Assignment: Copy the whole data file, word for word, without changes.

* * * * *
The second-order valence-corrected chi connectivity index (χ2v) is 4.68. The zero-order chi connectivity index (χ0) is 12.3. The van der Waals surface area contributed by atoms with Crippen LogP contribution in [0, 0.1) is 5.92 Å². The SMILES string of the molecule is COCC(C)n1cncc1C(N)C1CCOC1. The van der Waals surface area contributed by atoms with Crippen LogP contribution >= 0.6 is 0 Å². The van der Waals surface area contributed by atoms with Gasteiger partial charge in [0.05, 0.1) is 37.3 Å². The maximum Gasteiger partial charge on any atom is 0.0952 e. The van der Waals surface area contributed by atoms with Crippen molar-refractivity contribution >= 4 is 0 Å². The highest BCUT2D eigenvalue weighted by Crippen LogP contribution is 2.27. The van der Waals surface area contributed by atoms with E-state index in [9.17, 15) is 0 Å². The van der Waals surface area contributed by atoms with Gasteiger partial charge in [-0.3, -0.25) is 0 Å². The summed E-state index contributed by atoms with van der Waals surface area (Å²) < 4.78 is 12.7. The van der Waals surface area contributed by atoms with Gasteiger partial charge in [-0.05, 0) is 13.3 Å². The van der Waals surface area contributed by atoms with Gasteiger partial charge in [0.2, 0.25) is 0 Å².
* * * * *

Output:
The second-order valence-corrected chi connectivity index (χ2v) is 4.68. The zero-order chi connectivity index (χ0) is 12.3. The van der Waals surface area contributed by atoms with Crippen LogP contribution in [0, 0.1) is 5.92 Å². The SMILES string of the molecule is COCC(C)n1cncc1C(N)C1CCOC1. The van der Waals surface area contributed by atoms with Crippen LogP contribution >= 0.6 is 0 Å². The van der Waals surface area contributed by atoms with Gasteiger partial charge in [0.05, 0.1) is 37.3 Å². The maximum Gasteiger partial charge on any atom is 0.0952 e. The van der Waals surface area contributed by atoms with Crippen molar-refractivity contribution >= 4 is 0 Å². The highest BCUT2D eigenvalue weighted by Crippen LogP contribution is 2.27. The van der Waals surface area contributed by atoms with E-state index in [9.17, 15) is 0 Å². The van der Waals surface area contributed by atoms with Gasteiger partial charge in [-0.3, -0.25) is 0 Å². The summed E-state index contributed by atoms with van der Waals surface area (Å²) < 4.78 is 12.7. The van der Waals surface area contributed by atoms with Gasteiger partial charge in [-0.05, 0) is 13.3 Å². The van der Waals surface area contributed by atoms with Gasteiger partial charge in [0.2, 0.25) is 0 Å².